An overview of what pelvic mesh is used for and how it works, including reference to the complications associated with mesh being implanted, as a result of the oxidative degradation of mesh.
Pelvic mesh is a medical device that is designed to be surgically implanted into the vaginal and/or pelvic region of the body for the treatment of Pelvic Organ Prolapse (“POP”) and Stress Urinary Incontinence (“SUI”).
POP and SUI are two commonly occurring medical conditions where the tissue in the pelvic region weakens or becomes damaged. With POP, the weakened tissue leads to various pelvic organs such as the bladder, uterus or bowel descending downwards from its original position. SUI is identified where the result of the weakened tissue is the involuntary leaking of urine during physical activities such as coughing, laughing, or sneezing.
Mesh was initially developed and used to repair the abdominal wall in patients with hernias, but it gained popularity over time as a treatment option for POP and SUI. This led to custom surgical mesh devices being designed and manufactured, specifically to be implanted into the pelvic region.
Typically, pelvic mesh is a sheet of woven or net-like material that is designed in such a way that once it is implanted, the patient’s tissue grows through the porous surface of the mesh and becomes fused to the body. The intention is for the mesh to be a permanent implant that provides continues support to the weakened or damaged tissue and addresses the complications suffered by individuals diagnosed with POP or SUI.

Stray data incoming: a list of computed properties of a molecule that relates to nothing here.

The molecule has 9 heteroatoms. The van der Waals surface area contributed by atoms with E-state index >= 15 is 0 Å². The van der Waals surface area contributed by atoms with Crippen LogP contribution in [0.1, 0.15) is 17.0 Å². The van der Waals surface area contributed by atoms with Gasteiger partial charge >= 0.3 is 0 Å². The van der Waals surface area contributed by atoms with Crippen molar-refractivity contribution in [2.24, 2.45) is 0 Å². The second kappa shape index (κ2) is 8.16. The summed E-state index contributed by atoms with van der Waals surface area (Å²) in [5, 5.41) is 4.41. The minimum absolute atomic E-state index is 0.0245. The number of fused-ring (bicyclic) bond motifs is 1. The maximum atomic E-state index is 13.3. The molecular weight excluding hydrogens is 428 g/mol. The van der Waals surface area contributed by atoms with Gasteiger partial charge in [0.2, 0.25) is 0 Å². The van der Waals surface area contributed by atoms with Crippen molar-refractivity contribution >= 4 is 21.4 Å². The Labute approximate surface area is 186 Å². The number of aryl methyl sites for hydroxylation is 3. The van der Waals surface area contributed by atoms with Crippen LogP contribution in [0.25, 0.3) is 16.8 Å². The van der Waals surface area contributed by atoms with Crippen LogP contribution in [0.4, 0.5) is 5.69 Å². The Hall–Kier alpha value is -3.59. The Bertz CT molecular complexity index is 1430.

The size, shape, and pore size of pelvic mesh differs between the various mesh devices available on the market and depends largely on the manufacturer, the type of implantation it is designed for – whether transvaginally, abdominally or laparoscopically, and the nature of the weakened and/or damaged tissue.
Predominantly, these mesh devices are made in whole or in part from a type of plastic called polypropylene, although there are some varieties of mesh that are not synthetic and made from animal-derived biomaterials such as an intestine.
Polypropylene is subject to oxidative degradation which causes the mesh to harden, become brittle, and crack. This results in sharp edges that cut into surrounding tissue, excessive scar tissue building up that entrap nerves, and chronic inflammatory responses.
RH Lawyers Inc. (“RHL”) and Richard Spoor Inc. (“RSI”) have launched class action proceedings against Johnson & Johnson, Coloplast and various other associated manufacturers and distributors of pelvic mesh, on behalf of class members who were implanted with defective pelvic mesh devices.